top of page

The Fear of Premature Burial: A 19th-Century Nightmare

Waking up in darkness, confined within four wooden planks, six feet underground—this is an image worthy of a nightmare, a genuine phobia that peaked in the 19th century. What does the fear of being buried alive reveal about our relationship with death and medicine from the 18th to the 19th century?

In 1883, Émile Zola recounted "The Death of Olivier Bécaille," the title of a short story in the collection "Naïs Micoulin."

Zola, like many others in the 19th century, discussed premature burial, where the person buried is not yet dead: "With my finger, I tried to attract pinches of earth by the knot I had thrust in, and I ate that earth, which doubled my torment.

I bit my arms, not daring to go to the blood, tempted by my flesh, sucking my skin with a desire to sink my teeth into it." Fortunately, in Zola's story, the hero emerges from his grave.

Premature burials, a story from beyond the grave: those with claustrophobia, beware!

Premature burial: myth or reality?

Lazarus in the Gospels, Snow White, Sleeping Beauty, Romeo and Juliet in Shakespeare are all literary and cultural figures that haunt our imagination and acquaint us with the idea of apparent death.

The fear of premature burial, which goes hand in hand with apparent death leading to tragic errors in judgment, spans across the ages and has produced numerous variations.

However, it was in the 18th century that the medical community began addressing this issue by seeking to determine the definitive signs that can confirm a person's death without risking a mistake.

Medicine was notably unreliable in the 18th century, as a case of coma, catalepsy, lethargy, or hypothermia could lead a physician to wrongly declare a death.

"It remains to be seen whether it was the doctors who intensified this fear by spreading their method to avoid premature burial, or if this fear already existed in popular culture, and doctors provided a medical response to it," ponders Claudio Milanesi.

Diderot and d'Alembert's "Encyclopedia" article on "Death" reports numerous anecdotes of individuals who appeared dead being prematurely buried or saved at the last moment from this dreadful fate.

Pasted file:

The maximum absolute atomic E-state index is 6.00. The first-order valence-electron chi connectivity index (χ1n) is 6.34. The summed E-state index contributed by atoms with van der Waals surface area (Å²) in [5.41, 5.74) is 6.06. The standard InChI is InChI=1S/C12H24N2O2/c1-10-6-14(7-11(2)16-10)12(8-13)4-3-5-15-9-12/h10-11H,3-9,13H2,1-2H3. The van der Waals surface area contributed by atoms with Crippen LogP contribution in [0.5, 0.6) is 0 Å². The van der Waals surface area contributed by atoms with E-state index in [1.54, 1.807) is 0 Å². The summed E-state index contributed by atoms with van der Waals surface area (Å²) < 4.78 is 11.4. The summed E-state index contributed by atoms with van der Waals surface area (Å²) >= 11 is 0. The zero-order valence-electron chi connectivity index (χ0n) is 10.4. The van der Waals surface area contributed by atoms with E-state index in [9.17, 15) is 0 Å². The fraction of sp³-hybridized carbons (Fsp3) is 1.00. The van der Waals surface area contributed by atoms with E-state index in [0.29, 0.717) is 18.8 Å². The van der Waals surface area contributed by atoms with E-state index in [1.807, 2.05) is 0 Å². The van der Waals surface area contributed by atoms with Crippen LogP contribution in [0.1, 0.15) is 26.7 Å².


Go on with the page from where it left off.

Most of these stories are fanciful and belong to almost legendary oral tales.

"These are more creations of the mind than actual experiences," notes Anton Serdeczny. "Most of these stories are told forty or fifty years after the fact and are likely entirely fabulous."

At the same time, doctors sought to identify distinct signs of death, as demonstrated by Bruhier in his "Dissertation on the Uncertainty of the Signs of Death" (1742), to be able to confidently confirm a person's death.

Being buried alive: a 19th-century phobia Concurrently, the widespread panic of premature burial seems to have reached public opinion and peaked in the 19th century.

Petitions raised the alarm on the subject, to the point where the Senate held a session on it in 1866. Specific legislation emerged: in France, Article 77 of the Napoleonic Code in 1804 mandated a minimum 24-hour waiting period between confirming a death and burial to prevent morbid accidents. Nevertheless, actual cases of people being buried alive were relatively rare.

Innovations to Avoid Premature Burial Despite the rarity of premature burials, surprising and inventive coffin prototypes were developed. Some included bells to alert from the inside, while others had food reserves to sustain the person until rescue arrived.

The fantasy of premature burial had tangible and positive consequences on medicine, as explained by Claudio Milanesi: "If resuscitation is now part of our daily life, we owe it to the response of the first doctors, like Bruhier, to an irrational fear."

Explore the intriguing history of the fear of premature burial and its impact on medicine from the 18th to the 19th century.

Discover how this phobia influenced literature, culture, and even led to innovative coffin designs.


Rated 0 out of 5 stars.
No ratings yet

Add a rating
bottom of page